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Volume 96, Issue 1

GRAPHIC:  About AlumniFrom Our Pages
1913 “Marshall Field” had just been redubbed “The University of Chicago Athletic Field,” but the November Magazine noted a reason to change the name again. Many at the University suggested “Stagg Field,” arguing that “to call the exercise-ground of our young soldiers of sport by the name of their honored general would be appropriate, and wise.” The writer supported naming the field after Amos Alonzo Stagg, Chicago’s football coach since 1892, but noted that the change did not have to occur immediately. “That some day it will be ‘Stagg Field’ a great many people believe. Perhaps as long as we are privileged to have the ‘Old Man’ actively engaged among us, ‘The Athletic Field’ will serve as well as any other name.”
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About Alumni

Cultural Studies
Dig the dug look

As new piping was threaded through the quads, photographer Lloyd DeGrane chronicled the temporary checkerboard of chain-link fencing and ragged trenches that hemmed in even the most sophisticated quads-walker. Through this latest phase of the master plan, campus’s summer activities continued unchecked, though often in the shadow of massive machinery. Despite the extensive excavations, all was more or less back in place for the first-years’ debut.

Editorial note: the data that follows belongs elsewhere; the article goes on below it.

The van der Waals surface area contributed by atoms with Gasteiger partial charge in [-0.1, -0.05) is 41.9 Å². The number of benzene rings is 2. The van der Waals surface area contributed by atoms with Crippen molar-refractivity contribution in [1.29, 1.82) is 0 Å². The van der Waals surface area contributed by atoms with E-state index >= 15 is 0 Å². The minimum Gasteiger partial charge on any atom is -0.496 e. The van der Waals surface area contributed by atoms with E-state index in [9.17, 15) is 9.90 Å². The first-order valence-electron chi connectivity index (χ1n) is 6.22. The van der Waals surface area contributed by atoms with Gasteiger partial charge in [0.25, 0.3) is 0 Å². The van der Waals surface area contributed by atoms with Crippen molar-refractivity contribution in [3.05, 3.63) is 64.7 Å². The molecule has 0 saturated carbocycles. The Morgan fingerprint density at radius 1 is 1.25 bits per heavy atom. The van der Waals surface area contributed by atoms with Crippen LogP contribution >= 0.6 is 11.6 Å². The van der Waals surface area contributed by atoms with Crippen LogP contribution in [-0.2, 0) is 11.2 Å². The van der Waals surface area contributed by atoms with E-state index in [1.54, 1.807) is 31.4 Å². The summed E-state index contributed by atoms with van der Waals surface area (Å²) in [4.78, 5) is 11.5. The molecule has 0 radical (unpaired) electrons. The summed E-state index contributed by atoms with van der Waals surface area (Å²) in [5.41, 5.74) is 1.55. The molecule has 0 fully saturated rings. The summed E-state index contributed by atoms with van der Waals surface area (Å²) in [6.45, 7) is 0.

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Curing the world, one epidemic at a time
A Chicago-trained physician applies his public-health expertise globally, tackling TB, AIDS, and even youth violence.
Gary Slutkin, MD’75, has made a career of halting epidemics. His crusade began during San Francisco’s early-1980s tuberculosis outbreak, spread to Somalia’s refugee TB problem, then to Central and East Africa’s AIDS crisis. In the mid-1990s Slutkin returned to the U.S. and his native Chicago, where the worst epidemic, he found, wasn’t a disease but urban youth violence.
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In Stereo
The old world can rock out too
The strange musical journey of The Polkaholics, a Chicago polka-punk band, continues with Polka Can’t Die, their self-released third album. Led by Don Hedeker, AB’80, PhD’89, a biostatistics professor at the University of Illinois at Chicago, the three-man band plays a weird but thrilling hybrid of traditional German-Polish polka and Anglo-American punk rock—on electric guitars rather than accordions.

First exposed to old-style polka by his Eastern-European parents, Hedeker spent much of his life in musical rebellion, listening to the Sex Pistols, Iggy Pop, and the Clash, before rediscovering Chicago’s polka legacy in the ‘80s and ‘90s. After years of playing guitar for local pop-punk and art-rock bands, in 1997 he was inspired to form a polka-rock fusion band with drummer Mike Werner and bassist George Kraynak, and the Polkaholics have since found a cult following among Chicago clubgoers.

Recorded with a new drummer and bassist, Jackson Wilson and James Wallace, the twelve tracks of Polka Can’t Die feature straightforward romps like “May Miss a Note (but we never miss a party)” along with curiosities like the yodeled Aerosmith cover “Dude Looks Like a Lady-hoo.”—J.N.L.

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